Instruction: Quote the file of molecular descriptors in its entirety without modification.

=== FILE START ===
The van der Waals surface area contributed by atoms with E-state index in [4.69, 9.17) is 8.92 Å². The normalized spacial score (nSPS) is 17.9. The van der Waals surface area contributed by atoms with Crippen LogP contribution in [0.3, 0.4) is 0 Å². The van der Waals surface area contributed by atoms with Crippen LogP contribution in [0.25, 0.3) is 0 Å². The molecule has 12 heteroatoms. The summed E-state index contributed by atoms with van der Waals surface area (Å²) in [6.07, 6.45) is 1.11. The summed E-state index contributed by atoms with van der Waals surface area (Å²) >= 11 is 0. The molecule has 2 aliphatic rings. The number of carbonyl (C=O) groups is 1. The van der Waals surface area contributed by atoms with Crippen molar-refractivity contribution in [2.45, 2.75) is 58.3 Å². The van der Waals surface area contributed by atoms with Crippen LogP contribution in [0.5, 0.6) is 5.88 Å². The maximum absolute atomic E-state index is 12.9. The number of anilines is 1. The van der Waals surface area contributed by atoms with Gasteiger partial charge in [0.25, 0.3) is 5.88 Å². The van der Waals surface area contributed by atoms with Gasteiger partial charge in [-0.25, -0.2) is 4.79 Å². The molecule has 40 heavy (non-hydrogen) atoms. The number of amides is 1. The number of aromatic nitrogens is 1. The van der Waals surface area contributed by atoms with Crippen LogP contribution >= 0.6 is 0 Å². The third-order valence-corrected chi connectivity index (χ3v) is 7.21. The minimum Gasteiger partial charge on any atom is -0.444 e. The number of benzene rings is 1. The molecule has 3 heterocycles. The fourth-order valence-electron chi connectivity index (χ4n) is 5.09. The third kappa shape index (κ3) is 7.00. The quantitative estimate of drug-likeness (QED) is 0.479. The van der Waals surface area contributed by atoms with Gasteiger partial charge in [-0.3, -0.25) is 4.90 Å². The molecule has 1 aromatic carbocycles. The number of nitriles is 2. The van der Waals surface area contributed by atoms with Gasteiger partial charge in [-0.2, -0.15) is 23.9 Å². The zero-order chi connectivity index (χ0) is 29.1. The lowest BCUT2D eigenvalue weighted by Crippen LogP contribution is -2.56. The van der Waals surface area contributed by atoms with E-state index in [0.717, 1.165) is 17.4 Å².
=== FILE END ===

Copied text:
The van der Waals surface area contributed by atoms with E-state index in [4.69, 9.17) is 8.92 Å². The normalized spacial score (nSPS) is 17.9. The van der Waals surface area contributed by atoms with Crippen LogP contribution in [0.3, 0.4) is 0 Å². The van der Waals surface area contributed by atoms with Crippen LogP contribution in [0.25, 0.3) is 0 Å². The molecule has 12 heteroatoms. The summed E-state index contributed by atoms with van der Waals surface area (Å²) in [6.07, 6.45) is 1.11. The summed E-state index contributed by atoms with van der Waals surface area (Å²) >= 11 is 0. The molecule has 2 aliphatic rings. The number of carbonyl (C=O) groups is 1. The van der Waals surface area contributed by atoms with Crippen molar-refractivity contribution in [2.45, 2.75) is 58.3 Å². The van der Waals surface area contributed by atoms with Crippen LogP contribution in [0.5, 0.6) is 5.88 Å². The maximum absolute atomic E-state index is 12.9. The number of anilines is 1. The van der Waals surface area contributed by atoms with Gasteiger partial charge in [0.25, 0.3) is 5.88 Å². The van der Waals surface area contributed by atoms with Gasteiger partial charge in [-0.25, -0.2) is 4.79 Å². The molecule has 40 heavy (non-hydrogen) atoms. The number of amides is 1. The number of aromatic nitrogens is 1. The van der Waals surface area contributed by atoms with Crippen LogP contribution >= 0.6 is 0 Å². The third-order valence-corrected chi connectivity index (χ3v) is 7.21. The minimum Gasteiger partial charge on any atom is -0.444 e. The number of benzene rings is 1. The molecule has 3 heterocycles. The fourth-order valence-electron chi connectivity index (χ4n) is 5.09. The third kappa shape index (κ3) is 7.00. The quantitative estimate of drug-likeness (QED) is 0.479. The van der Waals surface area contributed by atoms with Gasteiger partial charge in [-0.3, -0.25) is 4.90 Å². The molecule has 1 aromatic carbocycles. The number of nitriles is 2. The van der Waals surface area contributed by atoms with Gasteiger partial charge in [-0.2, -0.15) is 23.9 Å². The zero-order chi connectivity index (χ0) is 29.1. The lowest BCUT2D eigenvalue weighted by Crippen LogP contribution is -2.56. The van der Waals surface area contributed by atoms with E-state index in [0.717, 1.165) is 17.4 Å².